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A Two-year Longitudinal Study on Kindergarten Program Duration Impact on Chinese Preschoolers’ Development

Fri, March 22, 7:45 to 9:15am, Baltimore Convention Center, Floor: Level 1, Exhibit Hall B

Integrative Statement

The question of whether a longer kindergarten day can improve child outcomes has been debated in the West since the 1970s, yet the research findings are still inconclusive (Copper et al., 2010; Brownell et al., 2015). The mixed findings caused the Hong Kong Special Administrative Region Government (the HKSARG) reluctant to promote the whole-day kindergarten program (7-hour/day), albeit the public pressure to fully subsidize it. Despite the growing demand for the whole-day program due to women’s increasing workforce involvement and inadequate childcare facilities, the HKSARG still insisted that the half-day program (3-hour/day) was appropriate, and launched the Free Quality Kindergarten Education Scheme (hereinafter “the Scheme”) (Education Bureau, 2016) to make the half-day program free since 2017–2018. This policy, however, has left the whole-day program under-subsidized and has been challenged by local stakeholders, policymakers, and scholars, who believe that an additional dosage of daily kindergarten instruction will have a greater impact on children’s development. There is a pressing need to address this complicated social-educational problem by examining the whole-day versus half-day program impact using a territory-wide longitudinal study.

This study randomly sampled 15 kindergartens out of the 377 which offered both whole-day and half-day programs and which joined the Pre-primary Education Voucher Scheme (PEVS). PEVS-kindergartens must meet specific regulations including following the local curriculum and undergoing regular quality reviews conducted by the Education Bureau. A pair of half-day and whole-day K1 (aged 3) classes was randomly selected from each kindergarten from which 14 students were recruited, yielding a sample of 346 children: 186 whole-day (94 males/92 females) and 160 half-day children (79 males/81 females), statistically significant at the 0.15 power analysis level (p = .5) (Cohen, 1988). Four waves of child assessment were conducted –– Wave 1 (Fall 2015), Wave 2 (Spring 2016), Wave 3 (Fall 2016), and Wave 4 (Spring 2017), using validated and culturally appropriate instruments, e.g., the Hong Kong Early Child Development Scale (Rao et al., 2013) and the PREFIT Fitness Battery (Ortega et al., 2014), to assess children’s language, cognitive, physical, social, and emotional development. All the measures achieved good levels of reliability (r  .7) and internal consistency (r  .7). An acceptable attrition rate of 10.12% was observed at Wave 4.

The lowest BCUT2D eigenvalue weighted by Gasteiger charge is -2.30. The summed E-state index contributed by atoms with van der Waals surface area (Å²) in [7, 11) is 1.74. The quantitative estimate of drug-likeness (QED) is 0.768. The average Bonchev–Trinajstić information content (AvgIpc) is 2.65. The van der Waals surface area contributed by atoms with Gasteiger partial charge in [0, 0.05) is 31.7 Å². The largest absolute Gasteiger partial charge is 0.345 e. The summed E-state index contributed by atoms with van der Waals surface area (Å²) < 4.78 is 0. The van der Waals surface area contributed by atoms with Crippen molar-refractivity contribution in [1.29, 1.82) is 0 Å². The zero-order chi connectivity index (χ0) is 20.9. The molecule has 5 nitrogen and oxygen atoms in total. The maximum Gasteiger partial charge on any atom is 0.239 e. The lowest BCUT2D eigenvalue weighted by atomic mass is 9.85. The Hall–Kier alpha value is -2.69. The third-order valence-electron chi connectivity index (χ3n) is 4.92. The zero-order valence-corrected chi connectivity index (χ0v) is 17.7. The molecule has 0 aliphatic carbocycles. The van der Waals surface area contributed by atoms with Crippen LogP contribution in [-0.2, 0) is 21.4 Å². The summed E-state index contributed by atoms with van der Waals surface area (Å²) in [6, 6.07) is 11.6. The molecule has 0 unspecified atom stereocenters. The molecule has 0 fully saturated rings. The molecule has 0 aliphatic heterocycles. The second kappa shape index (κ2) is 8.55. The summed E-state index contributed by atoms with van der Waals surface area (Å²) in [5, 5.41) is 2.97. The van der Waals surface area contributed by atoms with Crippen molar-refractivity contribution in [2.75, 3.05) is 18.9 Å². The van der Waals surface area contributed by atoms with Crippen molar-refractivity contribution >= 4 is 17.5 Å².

A set of MANCOVAs indicated mixed and generally non-significant findings (see Table 1). Therefore, generalized estimating equations were conducted to predict children’s outcomes across the two years with program duration as the independent variable (see Table 2). Apart from mid-arm circumference, skinfold thickness, and balancing with the preferred leg, program type did not significantly predict children’s outcomes.

Similar to some Western-normed studies, this Chinese-focused study did not find a significant relationship between program duration and children’s outcomes. When choosing a kindergarten program for their child, parents should understand that it is the quality of learning experiences that matters, not the duration of school hours. The HKSARG could refine the Scheme by increasing the whole-day places and subsidy to meet the diverse needs of different households, e.g., low-income or dual-income families without a child carer.


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